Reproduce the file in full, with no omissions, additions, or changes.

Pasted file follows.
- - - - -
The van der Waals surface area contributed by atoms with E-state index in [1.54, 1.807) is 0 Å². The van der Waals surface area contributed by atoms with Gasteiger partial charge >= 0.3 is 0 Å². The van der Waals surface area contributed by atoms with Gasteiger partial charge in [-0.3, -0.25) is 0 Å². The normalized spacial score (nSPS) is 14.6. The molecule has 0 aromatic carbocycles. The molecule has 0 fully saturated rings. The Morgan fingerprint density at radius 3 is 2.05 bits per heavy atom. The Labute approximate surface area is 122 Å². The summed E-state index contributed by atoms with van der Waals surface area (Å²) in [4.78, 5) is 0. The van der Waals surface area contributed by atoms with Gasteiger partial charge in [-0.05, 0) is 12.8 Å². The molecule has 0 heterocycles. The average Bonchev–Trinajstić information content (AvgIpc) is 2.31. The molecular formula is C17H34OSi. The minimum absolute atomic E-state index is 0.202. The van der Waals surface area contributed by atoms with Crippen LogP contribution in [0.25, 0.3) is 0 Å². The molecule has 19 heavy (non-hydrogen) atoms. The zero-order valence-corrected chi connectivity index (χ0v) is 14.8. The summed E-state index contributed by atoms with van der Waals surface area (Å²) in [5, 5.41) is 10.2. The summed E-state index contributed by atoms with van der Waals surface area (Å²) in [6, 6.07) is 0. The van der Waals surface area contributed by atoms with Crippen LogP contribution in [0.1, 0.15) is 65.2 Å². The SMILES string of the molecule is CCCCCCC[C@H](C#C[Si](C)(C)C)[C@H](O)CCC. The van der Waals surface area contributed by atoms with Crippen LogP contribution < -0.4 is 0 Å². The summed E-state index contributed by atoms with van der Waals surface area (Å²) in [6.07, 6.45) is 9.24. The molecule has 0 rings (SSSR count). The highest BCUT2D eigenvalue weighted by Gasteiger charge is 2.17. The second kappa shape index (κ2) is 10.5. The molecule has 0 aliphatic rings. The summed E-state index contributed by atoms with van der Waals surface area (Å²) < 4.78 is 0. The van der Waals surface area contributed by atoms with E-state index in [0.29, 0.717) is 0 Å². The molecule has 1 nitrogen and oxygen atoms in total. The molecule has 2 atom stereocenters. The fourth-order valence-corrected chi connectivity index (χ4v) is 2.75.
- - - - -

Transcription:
The van der Waals surface area contributed by atoms with E-state index in [1.54, 1.807) is 0 Å². The van der Waals surface area contributed by atoms with Gasteiger partial charge >= 0.3 is 0 Å². The van der Waals surface area contributed by atoms with Gasteiger partial charge in [-0.3, -0.25) is 0 Å². The normalized spacial score (nSPS) is 14.6. The molecule has 0 aromatic carbocycles. The molecule has 0 fully saturated rings. The Morgan fingerprint density at radius 3 is 2.05 bits per heavy atom. The Labute approximate surface area is 122 Å². The summed E-state index contributed by atoms with van der Waals surface area (Å²) in [4.78, 5) is 0. The van der Waals surface area contributed by atoms with Gasteiger partial charge in [-0.05, 0) is 12.8 Å². The molecule has 0 heterocycles. The average Bonchev–Trinajstić information content (AvgIpc) is 2.31. The molecular formula is C17H34OSi. The minimum absolute atomic E-state index is 0.202. The van der Waals surface area contributed by atoms with Crippen LogP contribution in [0.25, 0.3) is 0 Å². The molecule has 19 heavy (non-hydrogen) atoms. The zero-order valence-corrected chi connectivity index (χ0v) is 14.8. The summed E-state index contributed by atoms with van der Waals surface area (Å²) in [5, 5.41) is 10.2. The summed E-state index contributed by atoms with van der Waals surface area (Å²) in [6, 6.07) is 0. The van der Waals surface area contributed by atoms with Crippen LogP contribution in [0.1, 0.15) is 65.2 Å². The SMILES string of the molecule is CCCCCCC[C@H](C#C[Si](C)(C)C)[C@H](O)CCC. The van der Waals surface area contributed by atoms with Crippen LogP contribution < -0.4 is 0 Å². The summed E-state index contributed by atoms with van der Waals surface area (Å²) in [6.07, 6.45) is 9.24. The molecule has 0 rings (SSSR count). The highest BCUT2D eigenvalue weighted by Gasteiger charge is 2.17. The second kappa shape index (κ2) is 10.5. The molecule has 0 aliphatic rings. The summed E-state index contributed by atoms with van der Waals surface area (Å²) < 4.78 is 0. The van der Waals surface area contributed by atoms with E-state index in [0.29, 0.717) is 0 Å². The molecule has 1 nitrogen and oxygen atoms in total. The molecule has 2 atom stereocenters. The fourth-order valence-corrected chi connectivity index (χ4v) is 2.75.